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Fertiliser Market Report 17th August 2012

17 August 2012 11:03:52|Market Reports,News,Slurry and Irrigation

Fertiliser Market Report - 17th August 2012

Calum Findlay, Gleadell’s fertiliser manager, comments on fertiliser markets:
The global urea market has remained quiet this week with price sentiments cooling following less nearby demand from the US. The signals are that we will see granular prices at origin correct down for new business, already down $10–15/t this week but, with a fresh Pakistan purchase tender for 300,000 tonnes expected in early September, support may be not so far away.
Traders want to buy at lower values for October/December shipments and watch the market with interest, any significant dip in prices will definitely be a buying opportunity as all are sure that, with a slow start to the campaign, demand in the EU will certainly outpace supply in Q4.
Prilled urea prices have also lowered slightly due to a sale into Brazil - these new levels may encourage more buyers into the market. Producers are trying to hold out for their original price ideas but, to encourage more buying, they will now have to consider the lower numbers on offer today from buyers from both Europe and the UK to achieve sales in what is a quiet market.
Ammonium Nitrate
In the Baltic and Black Sea, AN business remains slow because of a lack of consensus between buyers and sellers. In Europe, traders still have sufficient stocks and sales continue at the slow pace seen over the past few months. In the UK, producers plan to increase AN prices by £4/t from 1 September to £300/t DEL to farmers, as farmers continue to focus on combining this is likely to have little effect.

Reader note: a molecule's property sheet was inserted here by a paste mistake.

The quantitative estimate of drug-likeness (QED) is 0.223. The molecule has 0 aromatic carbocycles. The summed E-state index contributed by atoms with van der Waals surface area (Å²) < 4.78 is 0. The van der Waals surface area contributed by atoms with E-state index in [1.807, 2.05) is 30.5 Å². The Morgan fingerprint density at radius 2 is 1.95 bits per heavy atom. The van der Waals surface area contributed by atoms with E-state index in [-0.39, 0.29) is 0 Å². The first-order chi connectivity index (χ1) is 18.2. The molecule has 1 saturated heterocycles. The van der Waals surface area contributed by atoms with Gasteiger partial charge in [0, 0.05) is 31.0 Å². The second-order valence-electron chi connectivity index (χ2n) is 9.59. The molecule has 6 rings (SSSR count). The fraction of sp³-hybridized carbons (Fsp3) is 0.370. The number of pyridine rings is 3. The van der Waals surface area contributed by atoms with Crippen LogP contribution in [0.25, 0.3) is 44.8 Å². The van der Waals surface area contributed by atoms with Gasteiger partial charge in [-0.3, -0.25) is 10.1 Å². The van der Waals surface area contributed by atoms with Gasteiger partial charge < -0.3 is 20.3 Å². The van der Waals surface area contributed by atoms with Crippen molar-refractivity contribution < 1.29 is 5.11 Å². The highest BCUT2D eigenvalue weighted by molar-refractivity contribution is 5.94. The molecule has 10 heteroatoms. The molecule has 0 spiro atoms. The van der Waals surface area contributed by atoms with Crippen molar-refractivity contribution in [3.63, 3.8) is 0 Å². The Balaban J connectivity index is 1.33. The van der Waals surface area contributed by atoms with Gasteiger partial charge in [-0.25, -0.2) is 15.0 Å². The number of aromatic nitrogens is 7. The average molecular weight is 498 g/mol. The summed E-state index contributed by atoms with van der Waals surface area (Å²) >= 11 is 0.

The global phosphates market is very slow. More demand seems to be emerging from Latin America, which is keeping export prices stable and interest from India and Pakistan is expected to prompt buyers back to the market. Phosphate demand in the UK remains steady and is likely to increase as OSR growers start to turn attentions to autumn drilling.
Activity in the global potash market remains dull because of a lack of direction. Buyers across markets are awaiting clarity on the Chinese settlement price before they finalise major purchases.


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